Communicating With a Partner About
Her Cancerby Karen Kayser, Ph.D.
When dealing with a diagnosis like breast cancer, it is important
to have someone with whom you can confide your innermost thoughts
and feelings. However, husbands/partners often ask how much should
they question their wives/partners about difficult topics such as
fears of recurrence or effects of the illness on family members.
They sometimes feel that they are doing their partners a favor by
not bringing up certain topics, in an effort to protect them from
undue anxiety or worry. In reality, however, cancer patients are
more likely to suffer emotionally when they don’t disclose
their feelings about the issues surrounding cancer. (See Research).
Of course, if the patient receives an unsupportive response after
sharing her feelings, there may not be the same positive benefits
of disclosure. Perhaps this is the main fear that partners or spouses
have—that one may not have the “right” response,
to be helpful. Eric Kingson, who supported his wife during her long
struggle with colon cancer, says that “communication can deepen
the relationship. But you need to have a strong relationship to
begin with. (For more about Eric and his recent book, Lessons from
Joan, see Books in Review).
If talking to your partner about certain topics is difficult for
you, a trusted friend or professional may help to facilitate a discussion.
Or you could try the following exercise that was developed by psychologists
Nancy Pistrang and Chris Barker to help partners identify helpful
and supportive communications. It requires a tape recorder and about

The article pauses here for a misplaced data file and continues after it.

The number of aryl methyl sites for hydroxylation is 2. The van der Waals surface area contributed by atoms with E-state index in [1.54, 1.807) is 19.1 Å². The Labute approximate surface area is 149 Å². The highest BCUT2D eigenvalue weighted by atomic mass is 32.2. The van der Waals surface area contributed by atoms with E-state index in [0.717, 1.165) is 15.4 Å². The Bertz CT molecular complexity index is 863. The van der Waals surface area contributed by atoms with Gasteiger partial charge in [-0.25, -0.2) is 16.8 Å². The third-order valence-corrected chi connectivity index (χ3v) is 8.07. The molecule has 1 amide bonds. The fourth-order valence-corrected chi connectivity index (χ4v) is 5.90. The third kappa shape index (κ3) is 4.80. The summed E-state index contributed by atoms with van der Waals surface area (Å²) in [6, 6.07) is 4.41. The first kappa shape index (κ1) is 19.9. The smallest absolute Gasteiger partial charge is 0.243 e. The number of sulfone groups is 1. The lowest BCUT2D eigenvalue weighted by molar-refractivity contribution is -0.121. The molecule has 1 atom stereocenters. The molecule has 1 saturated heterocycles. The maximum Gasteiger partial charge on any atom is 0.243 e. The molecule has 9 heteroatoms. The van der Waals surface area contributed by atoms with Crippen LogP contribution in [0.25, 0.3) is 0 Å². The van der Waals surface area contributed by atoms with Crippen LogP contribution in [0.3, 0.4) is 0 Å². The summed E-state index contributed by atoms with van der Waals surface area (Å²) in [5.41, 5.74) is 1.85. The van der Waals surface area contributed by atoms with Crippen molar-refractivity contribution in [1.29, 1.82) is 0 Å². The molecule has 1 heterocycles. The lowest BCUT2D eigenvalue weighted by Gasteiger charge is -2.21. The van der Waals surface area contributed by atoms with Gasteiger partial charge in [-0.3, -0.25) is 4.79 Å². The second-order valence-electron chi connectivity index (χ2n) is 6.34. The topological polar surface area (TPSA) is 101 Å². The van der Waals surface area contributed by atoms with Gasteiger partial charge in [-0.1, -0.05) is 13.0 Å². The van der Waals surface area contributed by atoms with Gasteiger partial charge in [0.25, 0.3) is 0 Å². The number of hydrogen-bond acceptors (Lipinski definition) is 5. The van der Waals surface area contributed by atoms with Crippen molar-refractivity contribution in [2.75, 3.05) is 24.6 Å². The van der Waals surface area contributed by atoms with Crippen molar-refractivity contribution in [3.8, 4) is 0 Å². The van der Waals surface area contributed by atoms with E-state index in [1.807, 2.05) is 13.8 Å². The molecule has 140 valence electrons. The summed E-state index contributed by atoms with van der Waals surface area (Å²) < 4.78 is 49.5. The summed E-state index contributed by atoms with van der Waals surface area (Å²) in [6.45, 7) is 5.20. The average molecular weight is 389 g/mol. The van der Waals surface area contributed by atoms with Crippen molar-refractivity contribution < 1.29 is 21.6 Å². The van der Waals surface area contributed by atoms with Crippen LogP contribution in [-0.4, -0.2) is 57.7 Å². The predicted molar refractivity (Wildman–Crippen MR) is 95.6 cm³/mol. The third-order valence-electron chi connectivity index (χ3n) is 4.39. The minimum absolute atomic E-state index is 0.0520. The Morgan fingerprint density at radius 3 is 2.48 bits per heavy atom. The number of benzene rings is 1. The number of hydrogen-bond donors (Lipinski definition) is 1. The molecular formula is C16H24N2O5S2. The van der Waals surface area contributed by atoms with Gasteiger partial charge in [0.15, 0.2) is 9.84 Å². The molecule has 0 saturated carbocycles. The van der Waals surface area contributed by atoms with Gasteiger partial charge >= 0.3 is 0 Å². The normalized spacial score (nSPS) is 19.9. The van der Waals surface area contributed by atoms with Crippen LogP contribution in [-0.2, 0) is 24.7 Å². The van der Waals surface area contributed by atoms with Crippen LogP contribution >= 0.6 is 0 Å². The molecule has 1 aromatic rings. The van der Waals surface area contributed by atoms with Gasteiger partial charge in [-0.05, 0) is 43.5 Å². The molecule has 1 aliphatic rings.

one hour to complete.
- Start with one partner agreeing to be the “Discloser”
and the other partner being the “Helper.”
- Take a few minutes to think of the topic you would like to discus
as Discloser. It may be helpful to write down your idea. Don’t
select a topic that is a “hot” issue but is something
that is related to the cancer and that you have some feelings
- Set a timer to 10 minutes and turn on the tape recorder.
- Start the conversation with the Discloser telling the Helper
what her/his chosen topic is. Then proceed with the conversation
in as natural a way as you can.
- Talk for 10 minutes until the timer sounds.
- After 10 minutes, play back the tape and focus on the helper’s
responses. The Discloser stops the tape periodically to give the
Helper feedback on the helpfulness of his/her responses. The Discloser
may want to rate the level of helpfulness of each response on
a scale from 1 (not helpful) to 5 (very helpful). Empathy can
also be rated on a 5-point scale with 5 points indicating that
the helper accurately identified the other person’s feelings.
Finally, the Discloser may communicate in general what was helpful
or unhelpful about the conversation.
There are no objectively right or wrong responses. The aim is
simply to help the partners discover what is helpful or not helpful
in their communication.
After reviewing the taped conversation the partners can reverse
their roles as Discloser and Helper and record another conversation
with the feedback session.